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More dangerous than Sykes-Picot

We have been pledging our allegiance to sub-divisions and tribes and this prevents us from reviving any semblance of a pan-Arab entity.

A few days ago, the 100th anniversary of the Anglo-French Sykes-Picot agreement took place. The agreement divided the remnants of the Ottoman Empire in the Arab Mashreq and the Fertile Crescent between the two European countries and was among the documents that tore apart the Arab world. On 16 May 1916, a secret meeting took place between the two colonial parties in which a series of agreements forebode decades of doom and greed. We have been among the biggest protestors of the fate that has befallen us.

The first centennial of one of our region's first catastrophes has now come and gone and today, the Arab world is facing a number of difficult circumstances from its eastern point to its western point, and from its north to its south, which are threatening to tear apart its already fragmented body that is suffering from sectarianism and tribal divisions. We have already seen the possibility of this in Iraq, Syria, Libya, Sudan, Yemen and even Morocco, and we hope that God will forbid this from extending to other Arab countries, which are not immune to division because of the poisonous nature of its current atmospheres.

We are testing the limits of the construction of our fake colonial borders, which we Arabs have been representing more than the people who imposed these beliefs on us. Even our leaders and the elite have been doing this. We have been pledging our allegiance to sub-divisions and tribes and this prevents us from reviving any semblance of a pan-Arab entity. Today, you find Arab leaders who have fought endlessly in defence of the "sanctity" of the Arab borders created as a result of colonialism. Whether intentional or not, what we see is respect for the sub-divisions that have been imposed upon us, which leave us both weak and divided, without any real weight or value.

They do not pay attention or perhaps they do not want to pay attention to the Arab state experience. The Sykes-Picot agreement has failed on every social, military, economic and political level. Not a single one of the Arab states is viable as an entity on its own based on its current wealth and demographic potential. Our current state is easily permeated by others and we are rendered vulnerable to other parties. There is no sense of shame among Israel, Russia, the US or Iran. Some parties are even discussing our further fragmentation as if we are not already fragmented, as if we do not exist and as if we do not have any value. We see this as the truth without question in Syrian, in Iraq and Yemen. Just a few days ago, Masoud Barzani, the president of Iraqi Kurdistan, reminded us of Sykes-Picot centennial by saying that the agreement has "died and we alone are in charge of our fate".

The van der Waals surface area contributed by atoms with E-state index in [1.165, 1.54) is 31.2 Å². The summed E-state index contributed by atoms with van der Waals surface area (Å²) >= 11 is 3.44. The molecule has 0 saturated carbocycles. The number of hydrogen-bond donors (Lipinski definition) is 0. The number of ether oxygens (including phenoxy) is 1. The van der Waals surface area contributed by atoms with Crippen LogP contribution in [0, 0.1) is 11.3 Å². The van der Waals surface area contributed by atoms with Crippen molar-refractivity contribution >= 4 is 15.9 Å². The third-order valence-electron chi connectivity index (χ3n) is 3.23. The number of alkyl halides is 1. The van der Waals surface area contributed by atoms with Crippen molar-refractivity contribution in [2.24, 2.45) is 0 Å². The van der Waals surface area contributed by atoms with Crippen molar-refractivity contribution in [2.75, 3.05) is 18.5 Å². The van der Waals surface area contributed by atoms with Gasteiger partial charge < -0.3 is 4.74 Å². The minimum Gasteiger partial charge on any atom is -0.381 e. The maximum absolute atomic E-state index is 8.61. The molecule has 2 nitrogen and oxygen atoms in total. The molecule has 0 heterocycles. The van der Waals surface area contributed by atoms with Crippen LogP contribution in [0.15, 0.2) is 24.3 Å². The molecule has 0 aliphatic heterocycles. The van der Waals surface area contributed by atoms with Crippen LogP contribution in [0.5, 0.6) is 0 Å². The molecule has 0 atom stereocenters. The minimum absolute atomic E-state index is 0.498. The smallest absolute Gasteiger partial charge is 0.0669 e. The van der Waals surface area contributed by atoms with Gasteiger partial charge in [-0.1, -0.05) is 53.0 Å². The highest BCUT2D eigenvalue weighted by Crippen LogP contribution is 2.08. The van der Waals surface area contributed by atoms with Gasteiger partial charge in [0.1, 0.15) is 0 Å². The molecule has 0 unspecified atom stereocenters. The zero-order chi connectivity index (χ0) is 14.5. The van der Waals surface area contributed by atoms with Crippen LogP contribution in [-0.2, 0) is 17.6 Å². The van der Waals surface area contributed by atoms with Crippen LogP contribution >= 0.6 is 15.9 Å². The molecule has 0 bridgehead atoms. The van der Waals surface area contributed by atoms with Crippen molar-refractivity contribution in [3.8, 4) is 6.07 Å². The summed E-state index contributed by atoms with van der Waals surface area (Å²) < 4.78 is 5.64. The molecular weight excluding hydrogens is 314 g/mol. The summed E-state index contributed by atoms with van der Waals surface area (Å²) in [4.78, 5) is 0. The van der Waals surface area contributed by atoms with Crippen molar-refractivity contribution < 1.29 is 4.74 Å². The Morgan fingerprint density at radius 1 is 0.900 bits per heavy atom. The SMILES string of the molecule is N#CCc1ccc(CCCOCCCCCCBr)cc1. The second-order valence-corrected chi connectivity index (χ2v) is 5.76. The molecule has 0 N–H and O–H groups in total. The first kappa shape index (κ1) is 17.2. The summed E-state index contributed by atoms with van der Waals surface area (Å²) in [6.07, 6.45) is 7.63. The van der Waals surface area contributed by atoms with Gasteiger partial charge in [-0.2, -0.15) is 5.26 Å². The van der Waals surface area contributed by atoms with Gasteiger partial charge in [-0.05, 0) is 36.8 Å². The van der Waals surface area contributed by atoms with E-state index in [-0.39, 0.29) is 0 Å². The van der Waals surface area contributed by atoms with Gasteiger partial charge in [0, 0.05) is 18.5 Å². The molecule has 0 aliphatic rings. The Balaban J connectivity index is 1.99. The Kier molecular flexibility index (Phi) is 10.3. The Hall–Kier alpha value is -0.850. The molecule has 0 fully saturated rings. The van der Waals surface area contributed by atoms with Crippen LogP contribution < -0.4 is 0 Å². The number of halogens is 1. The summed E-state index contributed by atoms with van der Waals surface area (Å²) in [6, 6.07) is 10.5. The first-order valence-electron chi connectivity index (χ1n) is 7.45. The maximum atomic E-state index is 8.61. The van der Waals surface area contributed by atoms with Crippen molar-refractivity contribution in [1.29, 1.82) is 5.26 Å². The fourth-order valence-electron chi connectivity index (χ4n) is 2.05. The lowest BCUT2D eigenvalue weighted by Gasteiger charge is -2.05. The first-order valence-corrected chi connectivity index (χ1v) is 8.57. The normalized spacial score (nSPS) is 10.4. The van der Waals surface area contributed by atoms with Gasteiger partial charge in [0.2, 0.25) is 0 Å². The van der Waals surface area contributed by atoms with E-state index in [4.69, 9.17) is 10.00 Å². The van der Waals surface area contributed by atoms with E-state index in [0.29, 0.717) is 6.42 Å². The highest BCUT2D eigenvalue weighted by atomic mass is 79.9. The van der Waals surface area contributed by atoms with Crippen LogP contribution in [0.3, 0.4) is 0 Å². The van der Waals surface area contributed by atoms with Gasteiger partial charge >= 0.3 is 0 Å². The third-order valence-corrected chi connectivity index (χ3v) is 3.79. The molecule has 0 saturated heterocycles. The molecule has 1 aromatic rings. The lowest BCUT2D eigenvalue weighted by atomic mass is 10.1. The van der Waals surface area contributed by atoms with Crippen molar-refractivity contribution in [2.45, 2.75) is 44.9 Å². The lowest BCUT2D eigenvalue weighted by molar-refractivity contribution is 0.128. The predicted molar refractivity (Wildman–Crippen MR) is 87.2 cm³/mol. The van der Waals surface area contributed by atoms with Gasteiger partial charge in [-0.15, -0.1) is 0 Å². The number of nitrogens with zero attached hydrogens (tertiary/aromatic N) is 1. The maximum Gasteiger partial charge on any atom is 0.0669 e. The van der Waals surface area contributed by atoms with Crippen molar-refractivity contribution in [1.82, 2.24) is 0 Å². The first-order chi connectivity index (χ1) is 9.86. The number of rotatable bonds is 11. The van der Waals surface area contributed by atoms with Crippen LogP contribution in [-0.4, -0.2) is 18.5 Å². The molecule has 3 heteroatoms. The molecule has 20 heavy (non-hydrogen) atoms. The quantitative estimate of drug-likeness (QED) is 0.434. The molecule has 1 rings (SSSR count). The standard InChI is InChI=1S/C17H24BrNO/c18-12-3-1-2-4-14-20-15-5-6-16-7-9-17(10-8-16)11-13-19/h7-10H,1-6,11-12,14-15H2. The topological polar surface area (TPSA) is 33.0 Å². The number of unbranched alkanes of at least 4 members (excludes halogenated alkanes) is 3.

We Arabs and many of our elites are subject to many other downfalls. Today, we find ourselves willing and able to accept invasion and division within the body of our region. In Iraq and Syria, you hear some of us, people among us, calling for the division of these two countries and the re-drawing of their maps along sectarian lines. You hear of Sunni Arabs not wanting to be in one state with the Shias. You hear of Arabs and Kurds not wanting to live together under one state. You hear in Yemen of people who do not want to unify the north and the south and in Morocco, there are those who are calling for the annexing of the country's Sahara. In Libya, you hear increasing calls for dividing the country along sectarian and tribal lines, while in Sudan and Somalia we have seen the dangers of taking the scalpel of division to the body of the state.

Thus, at a time when the world is looking to form economic and security blocs, we Arabs are looking for more reasons for division and fragmentation. Sykes-Picot is responsible for one aspect of our minds and our logic and this agreement is the reason for some of the current political manifestations. What many must understand is that our discussion of one unified pan-Arab nation is not a figment of imagination or a matter of idealism. It is something that we need to happen so that we do not have generations of Arabs coming after us, discussing after another hundred years, an era of more division and fragmentation. We cannot have future generations talk about how we allowed the outside world to trample over the dignity of our exhausted bodies. This is the difference between true Arab nationalism and the supposed nationalism that others have bestowed upon us, leaving the body of the Arab world frail and incapable of self-defence.

The views expressed in this article belong to the author and do not necessarily reflect the editorial policy of Middle East Monitor.

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